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IPCC Warns of Tipping Points from Loss of Arctic Snow and Ice


Washington, DC, 25 September 2019—Following the warning from the United Nations Climate Action Summit earlier this week, that climate pledges must increase five-fold to keep the planet from warming more than 1.5ºC, today the IPCC released its Summary for Policymakers for its Special Report on Ocean and Cryosphere in a Changing Climate, describing the accelerating impacts of climate change on ocean, coastal, polar, and mountain ecosystems. 

Most critically the IPCC Report notes the cryosphere is already experiencing a number of globally consequential tipping elements and climate feedback loops that could permanently alter regional and global climate. In the next few decades, these will include mass loss from glaciers, permafrost thaw, and decline in Arctic snow cover and sea ice.

In particular, these cascading feedbacks include the loss of Arctic sea ice, which the IPCC Report notes has decreased extensively in recent years, in both extent and thickness of ice, and that trend will continue unless emissions can be halted. Last week the Arctic sea ice reached its summer minimum, tied for the second-lowest in modern record-keeping. The strong multi-year ice is down to one percent.

Arctic sea ice serves as a great white shield, reflecting heat back into the atmosphere. As it melts it exposes the darker seawater, which absorbs heat instead. This, in turn, accelerates warming in the region and increases the thawing of permafrost—which stores huge reservoirs of carbon dioxide and methane, along with nitrous oxide. The IPCC Report notes “even if global warming is limited to well below 2°C, around 25% of the near-surface (3-4 meter depth) permafrost will thaw by 2100. If greenhouse gas emissions continue to increase strongly, there is a potential that around 70% near-surface permafrost could be lost.” Global permafrost thawing releases its ancient stores of methane, a super climate pollutant more than 80 times more potent at trapping warming than carbon dioxide over the next 20 years.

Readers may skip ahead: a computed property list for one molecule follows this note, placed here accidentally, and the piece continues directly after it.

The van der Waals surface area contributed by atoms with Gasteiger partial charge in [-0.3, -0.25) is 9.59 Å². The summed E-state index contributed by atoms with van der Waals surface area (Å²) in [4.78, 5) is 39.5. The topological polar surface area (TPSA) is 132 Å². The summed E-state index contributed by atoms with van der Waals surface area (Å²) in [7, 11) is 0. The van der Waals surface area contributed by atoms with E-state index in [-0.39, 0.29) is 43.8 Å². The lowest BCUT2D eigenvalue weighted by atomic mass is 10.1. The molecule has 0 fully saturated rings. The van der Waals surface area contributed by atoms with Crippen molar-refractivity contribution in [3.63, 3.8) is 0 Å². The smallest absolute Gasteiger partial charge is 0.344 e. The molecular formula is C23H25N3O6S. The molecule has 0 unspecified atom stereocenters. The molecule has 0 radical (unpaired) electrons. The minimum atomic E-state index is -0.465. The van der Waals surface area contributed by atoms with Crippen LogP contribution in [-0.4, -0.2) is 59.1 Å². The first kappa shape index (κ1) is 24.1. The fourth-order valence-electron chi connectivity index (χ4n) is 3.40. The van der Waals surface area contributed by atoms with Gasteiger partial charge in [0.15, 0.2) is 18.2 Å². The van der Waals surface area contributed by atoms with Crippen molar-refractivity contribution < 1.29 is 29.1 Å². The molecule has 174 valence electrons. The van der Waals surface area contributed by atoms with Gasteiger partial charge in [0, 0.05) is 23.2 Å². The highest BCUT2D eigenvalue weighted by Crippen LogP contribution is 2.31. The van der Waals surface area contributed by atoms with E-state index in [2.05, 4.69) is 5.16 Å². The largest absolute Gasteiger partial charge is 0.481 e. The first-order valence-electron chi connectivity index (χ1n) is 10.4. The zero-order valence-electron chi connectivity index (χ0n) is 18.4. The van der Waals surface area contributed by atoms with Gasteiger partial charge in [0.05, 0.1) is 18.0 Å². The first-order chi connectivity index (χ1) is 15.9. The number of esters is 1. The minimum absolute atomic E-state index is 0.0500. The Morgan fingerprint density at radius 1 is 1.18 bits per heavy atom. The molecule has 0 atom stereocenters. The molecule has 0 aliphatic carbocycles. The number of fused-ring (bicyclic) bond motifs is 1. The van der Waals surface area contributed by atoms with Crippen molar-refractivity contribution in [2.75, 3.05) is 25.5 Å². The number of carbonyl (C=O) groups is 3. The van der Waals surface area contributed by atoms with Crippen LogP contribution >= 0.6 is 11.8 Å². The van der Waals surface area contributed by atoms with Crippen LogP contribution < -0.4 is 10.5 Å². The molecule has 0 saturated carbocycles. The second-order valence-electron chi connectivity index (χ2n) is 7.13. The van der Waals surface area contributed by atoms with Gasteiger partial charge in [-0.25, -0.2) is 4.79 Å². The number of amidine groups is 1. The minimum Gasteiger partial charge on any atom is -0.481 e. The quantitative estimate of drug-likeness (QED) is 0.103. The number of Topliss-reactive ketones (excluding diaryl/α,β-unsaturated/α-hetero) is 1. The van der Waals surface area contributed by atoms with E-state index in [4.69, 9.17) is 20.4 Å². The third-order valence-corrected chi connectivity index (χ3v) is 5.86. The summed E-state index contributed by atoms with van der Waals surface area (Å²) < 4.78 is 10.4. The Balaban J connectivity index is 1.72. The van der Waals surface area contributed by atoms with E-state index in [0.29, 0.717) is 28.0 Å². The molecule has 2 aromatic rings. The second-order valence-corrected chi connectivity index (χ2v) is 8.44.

“Losing the reflective power of Arctic sea ice will lead to warming equivalent to emitting one trillion tons of CO2, which will advance the 2ºC guardrail by 25 years,” said Durwood Zaelke, President of the Institute for Governance & Sustainable Development, quoting from a new study that was published too late to be included in the IPCC Report. (For context, humans have released 2.4 trillion tons of carbon dioxide since pre-industrial times, including from land-use changes.)

“We could lose the remaining Arctic sea ice in 15 years. The bottom line is that it’s not possible to keep the global climate-safe without saving the Arctic sea ice,” he added.

The IPCC Report concludes:

“This assessment of the ocean and cryosphere in a changing climate reveals the benefits of ambitious mitigation and effective adaptation for sustainable development and, conversely, the escalating costs and risks of delayed action. The potential to chart Climate Resilient Development Pathways varies within and among ocean, high mountain, and polar land regions. Realising this potential depends on transformative change. This highlights the urgency of prioritising timely, ambitious, coordinated, and enduring action. (very high confidence)”. (emphasis added)

As for the oceans, the IPCC Report summarizes the impacts of acidification, deoxygenation, and increased warming on marine life, and the implications on global food security and the livelihood of populations that depend on the oceans. Further, continued rising temperatures have exacerbated the melting of ice sheets that leads to increased sea levels, putting people that live in low-lying areas at risk from rising seas as well as extreme storm surge events. The IPCC predicts a rise of up to about 1 meter of sea-level rise by 2100 if emissions aren’t quickly slashed, with the rate of sea-level rise accelerating over time.

The IPCC Special Report on the Ocean and Cryosphere in a Changing Climate is here.

The IPCC Special Report on Global Warming of 1.5ºC is here and its Climate Change and Land Report is here.

An advance chapter of the 2019 UNEP Emissions Gap Report is here.